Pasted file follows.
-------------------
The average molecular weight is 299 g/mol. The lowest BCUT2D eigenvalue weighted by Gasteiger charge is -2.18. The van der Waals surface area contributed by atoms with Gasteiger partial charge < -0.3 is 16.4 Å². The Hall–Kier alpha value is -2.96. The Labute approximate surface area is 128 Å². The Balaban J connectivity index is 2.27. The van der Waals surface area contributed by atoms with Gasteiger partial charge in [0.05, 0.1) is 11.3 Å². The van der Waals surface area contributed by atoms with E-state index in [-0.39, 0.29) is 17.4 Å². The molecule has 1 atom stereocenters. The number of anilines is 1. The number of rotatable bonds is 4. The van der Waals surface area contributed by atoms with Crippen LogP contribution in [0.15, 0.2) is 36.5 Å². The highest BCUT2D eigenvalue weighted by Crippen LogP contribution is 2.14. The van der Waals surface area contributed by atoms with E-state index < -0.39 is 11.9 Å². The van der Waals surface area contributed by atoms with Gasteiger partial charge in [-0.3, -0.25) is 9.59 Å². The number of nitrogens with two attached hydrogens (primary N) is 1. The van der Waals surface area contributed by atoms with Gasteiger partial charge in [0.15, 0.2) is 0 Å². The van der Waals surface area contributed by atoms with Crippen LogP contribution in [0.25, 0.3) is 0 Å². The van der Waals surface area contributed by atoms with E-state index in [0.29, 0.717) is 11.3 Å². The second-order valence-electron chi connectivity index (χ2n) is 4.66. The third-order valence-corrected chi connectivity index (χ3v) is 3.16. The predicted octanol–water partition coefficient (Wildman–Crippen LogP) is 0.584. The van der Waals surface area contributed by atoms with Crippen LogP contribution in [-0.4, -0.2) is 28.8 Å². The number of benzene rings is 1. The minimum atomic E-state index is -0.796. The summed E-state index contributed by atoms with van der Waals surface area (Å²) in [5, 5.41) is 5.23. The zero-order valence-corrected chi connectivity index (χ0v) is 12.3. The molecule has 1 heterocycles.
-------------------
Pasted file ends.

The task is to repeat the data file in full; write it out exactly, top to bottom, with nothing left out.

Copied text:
The average molecular weight is 299 g/mol. The lowest BCUT2D eigenvalue weighted by Gasteiger charge is -2.18. The van der Waals surface area contributed by atoms with Gasteiger partial charge < -0.3 is 16.4 Å². The Hall–Kier alpha value is -2.96. The Labute approximate surface area is 128 Å². The Balaban J connectivity index is 2.27. The van der Waals surface area contributed by atoms with Gasteiger partial charge in [0.05, 0.1) is 11.3 Å². The van der Waals surface area contributed by atoms with E-state index in [-0.39, 0.29) is 17.4 Å². The molecule has 1 atom stereocenters. The number of anilines is 1. The number of rotatable bonds is 4. The van der Waals surface area contributed by atoms with Crippen LogP contribution in [0.15, 0.2) is 36.5 Å². The highest BCUT2D eigenvalue weighted by Crippen LogP contribution is 2.14. The van der Waals surface area contributed by atoms with E-state index < -0.39 is 11.9 Å². The van der Waals surface area contributed by atoms with Gasteiger partial charge in [-0.3, -0.25) is 9.59 Å². The number of nitrogens with two attached hydrogens (primary N) is 1. The van der Waals surface area contributed by atoms with Gasteiger partial charge in [0.15, 0.2) is 0 Å². The van der Waals surface area contributed by atoms with Crippen LogP contribution in [0.25, 0.3) is 0 Å². The van der Waals surface area contributed by atoms with E-state index in [0.29, 0.717) is 11.3 Å². The second-order valence-electron chi connectivity index (χ2n) is 4.66. The third-order valence-corrected chi connectivity index (χ3v) is 3.16. The predicted octanol–water partition coefficient (Wildman–Crippen LogP) is 0.584. The van der Waals surface area contributed by atoms with Crippen LogP contribution in [-0.4, -0.2) is 28.8 Å². The number of benzene rings is 1. The minimum atomic E-state index is -0.796. The summed E-state index contributed by atoms with van der Waals surface area (Å²) in [5, 5.41) is 5.23. The zero-order valence-corrected chi connectivity index (χ0v) is 12.3. The molecule has 1 heterocycles.